When we study the geography of India, we are told that the northern plains are a very important part of our country. That is totally right. Another name for The Northern plains is also the Indo-Gangetic Plains. This region has been named after the two major rivers – Indus and Ganga. The stretch of this plain is approximately 2.5 square kilometers. The plains are very fertile providing ample space for irrigation practices.
History Of Northern Plains
This region is popularly known for the Indus Valley Civilization. The fertile and flat land that is perfectly suitable for inhabitants has caused various empires like the Mughals, Mauryas, and Gupta Empires to rise.
These plains lie south of Shivaliks and cover a major part of northern and eastern India. In the north of these plains, lie the Himalayas. The plains are separated from the Shivaliks by the Himalaya Frontal Fault (HFF). on the south of the plain lies the Chota Nagpur Plateau. On the west lies the Iranian Plateau and on the east are the Purvanchal Hills.
When the Himalayas got uplifted, there was a foredeep basin formed because the Indian Peninsula’s northern part subsided. This basin was filled up by the sediments that were brought down from the Himalayas by the rivers. The sediments were rich in alluvial and when they kept on depositing, it led to the formation of the fertile land in the north of India called the Northern Plains.
The Northern Plains are formed by the sediments of three major rivers – Indus, Ganga, and the Brahmaputra and also their tributaries. The width of the plain is between 150 to 300 km. The width of the plain increases when moving from east to west. The depth of the alluvium varies from region to region. The plain is extremely horizontal and its height is a maximum of 291 above sea level. They are the largest reserves of alluvial soil in the world. When we go from east to west, the area covered by these plains is 3200 km. The plains are divided into some micro-levels. They are –
- Flood Plains – this is the part of the river valley from where the river flows if there is a flood. This plane is next to the channel.
- Levee – This piece of land is above the floodplain. It is elevated and present on both sides of the channel.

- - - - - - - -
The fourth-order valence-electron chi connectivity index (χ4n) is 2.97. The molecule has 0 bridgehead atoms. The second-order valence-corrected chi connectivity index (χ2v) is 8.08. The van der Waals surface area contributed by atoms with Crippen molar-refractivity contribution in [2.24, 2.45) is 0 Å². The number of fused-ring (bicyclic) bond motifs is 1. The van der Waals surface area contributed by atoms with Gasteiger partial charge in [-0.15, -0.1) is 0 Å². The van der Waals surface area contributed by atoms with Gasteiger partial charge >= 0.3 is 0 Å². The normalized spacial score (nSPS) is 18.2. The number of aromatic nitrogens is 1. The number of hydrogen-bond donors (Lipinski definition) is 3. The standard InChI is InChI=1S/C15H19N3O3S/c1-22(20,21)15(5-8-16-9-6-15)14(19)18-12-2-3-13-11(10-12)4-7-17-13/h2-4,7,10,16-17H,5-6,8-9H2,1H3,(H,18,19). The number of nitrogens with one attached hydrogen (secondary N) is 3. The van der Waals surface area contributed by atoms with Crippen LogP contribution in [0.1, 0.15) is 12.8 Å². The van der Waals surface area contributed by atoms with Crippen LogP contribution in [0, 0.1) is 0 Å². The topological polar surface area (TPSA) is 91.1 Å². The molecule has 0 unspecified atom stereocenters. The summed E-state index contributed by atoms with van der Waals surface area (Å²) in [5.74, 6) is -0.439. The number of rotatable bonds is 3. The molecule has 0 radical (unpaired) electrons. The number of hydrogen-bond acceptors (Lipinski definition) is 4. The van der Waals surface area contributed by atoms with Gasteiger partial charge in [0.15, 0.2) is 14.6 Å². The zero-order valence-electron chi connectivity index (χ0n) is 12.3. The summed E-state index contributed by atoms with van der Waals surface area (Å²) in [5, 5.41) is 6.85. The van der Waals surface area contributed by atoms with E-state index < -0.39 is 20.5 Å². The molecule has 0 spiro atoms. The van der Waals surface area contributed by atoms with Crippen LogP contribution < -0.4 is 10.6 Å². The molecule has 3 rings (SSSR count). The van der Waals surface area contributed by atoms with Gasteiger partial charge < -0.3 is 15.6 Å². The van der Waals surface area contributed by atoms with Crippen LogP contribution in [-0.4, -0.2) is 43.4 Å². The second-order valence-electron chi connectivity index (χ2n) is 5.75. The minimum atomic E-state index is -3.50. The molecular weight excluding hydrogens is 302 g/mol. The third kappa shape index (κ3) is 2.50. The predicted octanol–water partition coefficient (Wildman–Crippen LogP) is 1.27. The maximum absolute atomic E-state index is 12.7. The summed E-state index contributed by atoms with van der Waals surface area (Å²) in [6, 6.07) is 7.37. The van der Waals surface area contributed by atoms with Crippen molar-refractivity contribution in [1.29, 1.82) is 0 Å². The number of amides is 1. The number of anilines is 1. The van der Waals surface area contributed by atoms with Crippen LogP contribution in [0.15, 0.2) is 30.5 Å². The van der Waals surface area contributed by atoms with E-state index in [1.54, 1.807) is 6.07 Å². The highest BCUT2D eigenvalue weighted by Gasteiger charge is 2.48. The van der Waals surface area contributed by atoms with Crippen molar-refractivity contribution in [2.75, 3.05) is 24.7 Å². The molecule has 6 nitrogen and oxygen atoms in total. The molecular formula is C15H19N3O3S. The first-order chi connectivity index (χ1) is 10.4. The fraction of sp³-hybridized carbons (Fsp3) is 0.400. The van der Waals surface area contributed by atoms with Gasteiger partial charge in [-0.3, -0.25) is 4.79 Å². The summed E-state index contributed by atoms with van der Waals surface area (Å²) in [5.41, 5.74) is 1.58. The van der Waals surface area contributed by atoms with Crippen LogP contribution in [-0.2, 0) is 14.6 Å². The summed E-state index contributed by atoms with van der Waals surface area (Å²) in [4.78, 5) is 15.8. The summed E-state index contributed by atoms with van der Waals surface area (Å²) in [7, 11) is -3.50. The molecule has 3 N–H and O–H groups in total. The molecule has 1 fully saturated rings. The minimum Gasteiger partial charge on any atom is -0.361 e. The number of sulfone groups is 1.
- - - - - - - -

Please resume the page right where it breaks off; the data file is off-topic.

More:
- Bluff – This area is majorly the edge of the earlier floodplain.
Division of the Plain
This is a narrow belt of land. It runs alongside the foothills of the Himalayan mountains. It runs west-east from river Indus to Teesta. The rivers come flowing down the Himalayas and deposit their sediments at the foot of the hill. This is known as an alluvial fan. These fans combine with coarse particles to form the Bhabar. This area is coarse and that is why the rivers are underground and the area is mainly dry except in the rainy season. In this area, only trees with big roots are found.
This region is parallel to Bhabar and is in the south of it. This area is marshy and here the underground rivers emerge. This area was once covered with dense forest. But now, it has been transformed into agricultural lands in the states of Punjab, U.P., and Uttrakhand.
The Alluvial plains are divided into two parts – Khadar and Bhangar.
This area forms the flood plain along the river banks. The texture is sandy and porous. This land has the most fertile soil of the Ganges. This soil is full of alluvium and almost every year, new alluvium is deposited here. The rich Khadar plains in Punjab are known as ‘Bets’.
It comprises the older alluvium and this soil forms the terraces of the flood plains. The soil is dark in color and has a rich content of humus. It is clayey and found in the interfluve areas. These soils might contain fossil fuels of plants and animals that have gone extinct.
- These areas support more than 40% of the population of India.
- These plains undergo regular agriculture activities and are very fertile.
- Pilgrims and many sacred places are situated on these plains like Haridwar, Amritsar, Varanasi.
- They have petroleum and natural gas deposits.
- The rivers are navigable.
- These plains have made Punjab, Haryana and western parts of Uttar Pradesh the granaries of India.
In this article, I have covered most of the information regarding the most fertile plains of India on which most of the urban cities are set up and provide food to almost one ⅓ of the country. I hope that this article provided you with the information you needed as well as increase your knowledge about the Geography of India.